Older studies of this complex military venture — merely one in a series of clashes between “Europe” and “Asia” that goes back as far as the Trojan War and continues to this day — often tend to emphasize its romantic character. In this view, Pope Urban’s electrifying call to arms at Clermont in 1095 is regarded as the starting point for years of heroism and self-sacrifice. That day, in a field in France, the pontiff thundered out that that the Muslims, “a foreign people and a people rejected by God, had invaded lands belonging to Christians, destroying them and plundering the local population.” He then proceeded to detail the horrors inflicted by these demonized Turks:
“They throw down altars, after soiling them with their own filth, circumcise Christians, and pour the resulting blood either on the altars or into the baptismal vessels. . . . When they feel like inflicting a truly painful death on some they pierce their navels [and] pull out the end of their intestines. . . . They shoot arrows at others tied to stakes; others again they attack having stretched out their necks, unsheathing their swords to see if they can manage to hack off their heads with one blow. And what can I say about the appalling treatment of women, which is better to pass over in silence than to spell out in detail?”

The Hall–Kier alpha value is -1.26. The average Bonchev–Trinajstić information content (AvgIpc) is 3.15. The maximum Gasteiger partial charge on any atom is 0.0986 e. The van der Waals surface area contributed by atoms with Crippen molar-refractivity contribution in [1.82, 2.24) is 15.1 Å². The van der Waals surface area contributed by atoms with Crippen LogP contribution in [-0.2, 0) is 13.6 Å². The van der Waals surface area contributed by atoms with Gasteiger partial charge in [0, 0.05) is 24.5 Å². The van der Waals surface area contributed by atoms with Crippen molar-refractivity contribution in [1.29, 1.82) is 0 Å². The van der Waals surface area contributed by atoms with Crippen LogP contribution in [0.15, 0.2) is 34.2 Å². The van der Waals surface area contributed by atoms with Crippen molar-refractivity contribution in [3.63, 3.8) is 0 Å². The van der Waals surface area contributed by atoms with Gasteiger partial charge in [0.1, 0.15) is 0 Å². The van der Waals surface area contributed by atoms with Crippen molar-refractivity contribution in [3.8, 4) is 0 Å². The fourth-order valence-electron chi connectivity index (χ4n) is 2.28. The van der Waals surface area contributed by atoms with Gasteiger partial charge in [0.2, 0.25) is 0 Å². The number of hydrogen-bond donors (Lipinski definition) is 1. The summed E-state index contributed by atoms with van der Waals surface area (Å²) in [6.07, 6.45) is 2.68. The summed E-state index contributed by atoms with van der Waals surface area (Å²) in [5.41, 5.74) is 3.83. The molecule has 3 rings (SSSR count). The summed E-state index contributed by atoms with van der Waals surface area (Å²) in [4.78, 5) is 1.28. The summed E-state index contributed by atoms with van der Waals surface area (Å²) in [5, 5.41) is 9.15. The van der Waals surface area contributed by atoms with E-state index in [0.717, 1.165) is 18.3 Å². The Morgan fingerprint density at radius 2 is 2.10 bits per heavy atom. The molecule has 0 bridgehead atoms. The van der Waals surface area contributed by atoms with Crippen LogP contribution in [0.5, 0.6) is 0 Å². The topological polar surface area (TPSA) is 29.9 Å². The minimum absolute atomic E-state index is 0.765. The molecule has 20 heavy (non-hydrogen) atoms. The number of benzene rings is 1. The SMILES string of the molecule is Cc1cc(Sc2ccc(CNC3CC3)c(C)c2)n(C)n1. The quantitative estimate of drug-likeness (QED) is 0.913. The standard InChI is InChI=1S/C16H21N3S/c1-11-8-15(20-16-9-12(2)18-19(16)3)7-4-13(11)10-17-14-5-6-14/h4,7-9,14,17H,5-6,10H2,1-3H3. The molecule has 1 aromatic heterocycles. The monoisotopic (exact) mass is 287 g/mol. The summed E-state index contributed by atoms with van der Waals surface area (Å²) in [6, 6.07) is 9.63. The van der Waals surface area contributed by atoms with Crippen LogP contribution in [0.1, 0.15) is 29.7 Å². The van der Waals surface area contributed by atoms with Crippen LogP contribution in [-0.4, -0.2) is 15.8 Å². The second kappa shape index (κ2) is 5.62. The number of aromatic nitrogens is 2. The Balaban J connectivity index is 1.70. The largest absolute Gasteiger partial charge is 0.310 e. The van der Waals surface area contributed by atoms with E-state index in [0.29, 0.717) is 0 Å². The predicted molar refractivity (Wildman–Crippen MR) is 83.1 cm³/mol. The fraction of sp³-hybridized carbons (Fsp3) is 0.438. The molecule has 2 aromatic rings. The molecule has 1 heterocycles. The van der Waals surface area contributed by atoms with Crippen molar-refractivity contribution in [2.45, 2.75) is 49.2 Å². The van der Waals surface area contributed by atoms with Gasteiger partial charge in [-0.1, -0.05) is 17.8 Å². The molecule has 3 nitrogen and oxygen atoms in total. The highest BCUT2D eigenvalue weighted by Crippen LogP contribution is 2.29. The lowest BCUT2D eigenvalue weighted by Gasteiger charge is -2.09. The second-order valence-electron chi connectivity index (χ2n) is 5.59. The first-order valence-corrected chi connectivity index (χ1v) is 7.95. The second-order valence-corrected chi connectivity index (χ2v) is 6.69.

Given such atrocities, how could any respectable Christian warrior hesitate to act? As it happens, Urban’s oratory hardly exaggerated the Turkish ruthlessness, although very soon the Crusaders would slaughter with a comparable barbarity.
The subtitle of Peter Frankopan’s highly readable “The First Crusade: The Call From the East” — underscores his revisionist approach to his subject: He seeks to understand the roots of the Crusades in the literally Byzantine politics of Asia Minor during the late 11th century, focusing especially on the empire’s strategic accommodations with its enemies in the aftermath of an ignominious defeat at the battle of Manzikert in 1071. The book’s hero is, in effect, the Emperor Alexios I. Komnenos, who spent his reign in a relentless quest for stability.
In some instances, Alexios triumphed on the battlefield, as when in 1091, at Lebounion, he essentially wiped out the marauding Pecheneg nomads. But more often he preferred high-level diplomacy, either co-opting or buying the friendship of various Muslim warlords, although such ententes lasted only until those leaders were killed or died. Eventually, Alexios’s enemies grew too powerful to be placated. In short order, his dominion over the seaboard and interior of Asia Minor essentially collapsed. There was a coup attempt involving close associates, including his brother. The empire was tottering.